This movie didn’t have a lot of plot twists. It milked a simpler story (simple for Tarantino) for all that it’s worth. It did involve a lot of characters as his movies usually do, but it concentrated on 4 characters primarily… Brad Pitt’s way-over-the-top performance as a Nazi-killing Lt. Raine, Melanie Laurent a Jewish Theater owner in France, Diane Kruger in a pivotal role as a German star, and of course, Christoph Waltz as Landa ‘The Hunter’ an intelligently evil Nazi baddie. Landa made the most of a large part and all of the Awards coming his way are deserved. He’s a very memorable bad-guy partly because of Tarantino’s writing, but obviously in the way he delivers the lines. I think a lot of people will know who he is after this movie.
The movie borrowed from movies of the past, but Tarantino doesn’t steal so much as create better versions of cliched genre movies. Obviously there were similarities to the Dirty Dozen (as in the scene above), where Brad Pitt is in the Lee Marvin role and he leads a team of mostly Jewish soldiers against the Nazis.Unlike the Dozen, though, you never really get to know any of them to a large degree, and one or two seem to be thrown in as red herrings.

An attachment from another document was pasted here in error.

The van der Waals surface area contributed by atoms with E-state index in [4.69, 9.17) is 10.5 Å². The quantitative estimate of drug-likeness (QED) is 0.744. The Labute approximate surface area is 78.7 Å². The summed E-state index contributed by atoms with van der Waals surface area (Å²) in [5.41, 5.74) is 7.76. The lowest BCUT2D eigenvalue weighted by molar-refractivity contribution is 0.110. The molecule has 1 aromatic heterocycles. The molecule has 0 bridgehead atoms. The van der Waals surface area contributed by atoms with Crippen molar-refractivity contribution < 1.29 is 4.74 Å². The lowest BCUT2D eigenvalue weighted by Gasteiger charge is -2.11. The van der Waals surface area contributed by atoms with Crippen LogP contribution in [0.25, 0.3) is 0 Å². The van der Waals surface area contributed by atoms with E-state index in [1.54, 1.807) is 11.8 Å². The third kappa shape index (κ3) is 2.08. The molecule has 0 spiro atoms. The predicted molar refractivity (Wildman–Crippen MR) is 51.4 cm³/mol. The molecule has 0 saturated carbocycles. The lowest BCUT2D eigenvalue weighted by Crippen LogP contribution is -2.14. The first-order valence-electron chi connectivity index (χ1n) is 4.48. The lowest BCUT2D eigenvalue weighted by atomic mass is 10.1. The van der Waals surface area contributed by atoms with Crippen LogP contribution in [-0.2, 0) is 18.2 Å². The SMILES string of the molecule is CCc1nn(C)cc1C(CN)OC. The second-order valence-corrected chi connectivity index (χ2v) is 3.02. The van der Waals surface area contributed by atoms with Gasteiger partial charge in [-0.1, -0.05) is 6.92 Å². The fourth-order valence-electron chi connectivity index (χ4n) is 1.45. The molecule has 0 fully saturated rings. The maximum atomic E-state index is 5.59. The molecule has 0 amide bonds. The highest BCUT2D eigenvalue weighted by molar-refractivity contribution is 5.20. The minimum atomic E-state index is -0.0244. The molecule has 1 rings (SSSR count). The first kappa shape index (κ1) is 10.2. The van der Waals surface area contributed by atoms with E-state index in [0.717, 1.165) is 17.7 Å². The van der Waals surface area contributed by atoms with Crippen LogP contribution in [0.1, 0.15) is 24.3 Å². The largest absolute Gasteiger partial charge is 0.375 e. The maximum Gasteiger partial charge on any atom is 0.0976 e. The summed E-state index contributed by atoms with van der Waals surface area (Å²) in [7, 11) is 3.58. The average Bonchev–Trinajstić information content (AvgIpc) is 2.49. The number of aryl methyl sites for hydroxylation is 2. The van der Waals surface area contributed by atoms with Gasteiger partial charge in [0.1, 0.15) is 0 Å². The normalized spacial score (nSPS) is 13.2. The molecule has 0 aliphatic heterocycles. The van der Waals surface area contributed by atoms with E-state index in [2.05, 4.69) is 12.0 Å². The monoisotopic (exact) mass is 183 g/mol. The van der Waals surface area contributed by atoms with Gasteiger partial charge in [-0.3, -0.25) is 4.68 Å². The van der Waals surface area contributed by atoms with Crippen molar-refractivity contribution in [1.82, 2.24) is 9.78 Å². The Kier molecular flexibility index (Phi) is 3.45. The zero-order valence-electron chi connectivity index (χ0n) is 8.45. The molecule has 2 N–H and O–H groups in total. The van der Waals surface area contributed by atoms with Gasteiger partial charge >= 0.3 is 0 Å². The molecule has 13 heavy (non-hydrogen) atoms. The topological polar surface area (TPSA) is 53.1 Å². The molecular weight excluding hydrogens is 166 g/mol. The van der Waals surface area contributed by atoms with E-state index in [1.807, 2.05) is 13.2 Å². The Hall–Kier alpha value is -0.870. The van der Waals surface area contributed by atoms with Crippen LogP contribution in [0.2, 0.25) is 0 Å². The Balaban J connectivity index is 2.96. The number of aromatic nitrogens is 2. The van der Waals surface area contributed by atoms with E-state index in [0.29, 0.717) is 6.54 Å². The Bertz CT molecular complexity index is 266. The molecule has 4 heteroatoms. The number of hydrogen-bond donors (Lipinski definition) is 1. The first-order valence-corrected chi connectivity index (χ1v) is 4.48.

You can also see a lot of love for the Sergio Leone spaghetti westerns as in some of his past films. There were spots in this movie, especially in the beginning of this that had the same pacing as Once Upon A Time In The West. I’m actually not as big of fan of that movie as Tarantino is. While it’s a pretty good movie it was in SERIOUS need of some heavier-handed editing. There’s a scene at the beginning of that movie where Jack Elam playing a gunfighter sits at a train station waiting for the train to come. There is like a 2 or 3 minute extreme closeup shot of Elam refusing to wave his hand to brush a fly off of his face and sits there blowing on his upper lip while the fly buzzes and crawls around his unshaven mug. There were similar scenes throughout that film (and all of Leone’s films for that matter) that seemed to last a lot longer than they should have. We don’t have to see everything in real time. Basterds has a lot of those same elements. In fairness, Tarantino does use these longer tedious shots pretty effectively, though, to set up mood and to deliver some of his trademark shocks. Some of them reminded me more of all of the slo-mo in the over-rated movie ’300′, seemingly being used to unnecessarily drag out the movie’s running time.